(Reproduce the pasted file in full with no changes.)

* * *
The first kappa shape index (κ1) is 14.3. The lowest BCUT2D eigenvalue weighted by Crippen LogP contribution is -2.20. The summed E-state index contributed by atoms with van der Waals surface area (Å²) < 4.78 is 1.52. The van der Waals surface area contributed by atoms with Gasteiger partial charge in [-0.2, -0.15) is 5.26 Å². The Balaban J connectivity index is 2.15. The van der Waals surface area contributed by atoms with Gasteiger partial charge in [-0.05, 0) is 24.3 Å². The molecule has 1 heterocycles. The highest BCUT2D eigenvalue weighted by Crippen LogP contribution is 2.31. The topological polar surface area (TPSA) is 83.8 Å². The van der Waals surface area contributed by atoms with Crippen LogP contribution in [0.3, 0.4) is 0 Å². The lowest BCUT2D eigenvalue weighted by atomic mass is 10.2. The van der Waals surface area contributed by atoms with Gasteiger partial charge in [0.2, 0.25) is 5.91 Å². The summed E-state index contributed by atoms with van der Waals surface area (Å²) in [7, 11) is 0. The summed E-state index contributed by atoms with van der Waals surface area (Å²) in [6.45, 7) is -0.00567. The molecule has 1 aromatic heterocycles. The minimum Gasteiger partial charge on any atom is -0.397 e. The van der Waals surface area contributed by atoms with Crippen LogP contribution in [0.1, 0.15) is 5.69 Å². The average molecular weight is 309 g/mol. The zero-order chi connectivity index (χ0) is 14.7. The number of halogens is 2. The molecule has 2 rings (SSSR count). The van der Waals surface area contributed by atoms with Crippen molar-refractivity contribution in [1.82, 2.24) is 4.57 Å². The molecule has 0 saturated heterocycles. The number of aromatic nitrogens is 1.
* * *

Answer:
The first kappa shape index (κ1) is 14.3. The lowest BCUT2D eigenvalue weighted by Crippen LogP contribution is -2.20. The summed E-state index contributed by atoms with van der Waals surface area (Å²) < 4.78 is 1.52. The van der Waals surface area contributed by atoms with Gasteiger partial charge in [-0.2, -0.15) is 5.26 Å². The Balaban J connectivity index is 2.15. The van der Waals surface area contributed by atoms with Gasteiger partial charge in [-0.05, 0) is 24.3 Å². The molecule has 1 heterocycles. The highest BCUT2D eigenvalue weighted by Crippen LogP contribution is 2.31. The topological polar surface area (TPSA) is 83.8 Å². The van der Waals surface area contributed by atoms with Crippen LogP contribution in [0.3, 0.4) is 0 Å². The lowest BCUT2D eigenvalue weighted by atomic mass is 10.2. The van der Waals surface area contributed by atoms with Gasteiger partial charge in [0.2, 0.25) is 5.91 Å². The summed E-state index contributed by atoms with van der Waals surface area (Å²) in [7, 11) is 0. The summed E-state index contributed by atoms with van der Waals surface area (Å²) in [6.45, 7) is -0.00567. The molecule has 1 aromatic heterocycles. The minimum Gasteiger partial charge on any atom is -0.397 e. The van der Waals surface area contributed by atoms with Crippen LogP contribution in [0.1, 0.15) is 5.69 Å². The average molecular weight is 309 g/mol. The zero-order chi connectivity index (χ0) is 14.7. The number of halogens is 2. The molecule has 2 rings (SSSR count). The van der Waals surface area contributed by atoms with Crippen molar-refractivity contribution in [1.82, 2.24) is 4.57 Å². The molecule has 0 saturated heterocycles. The number of aromatic nitrogens is 1.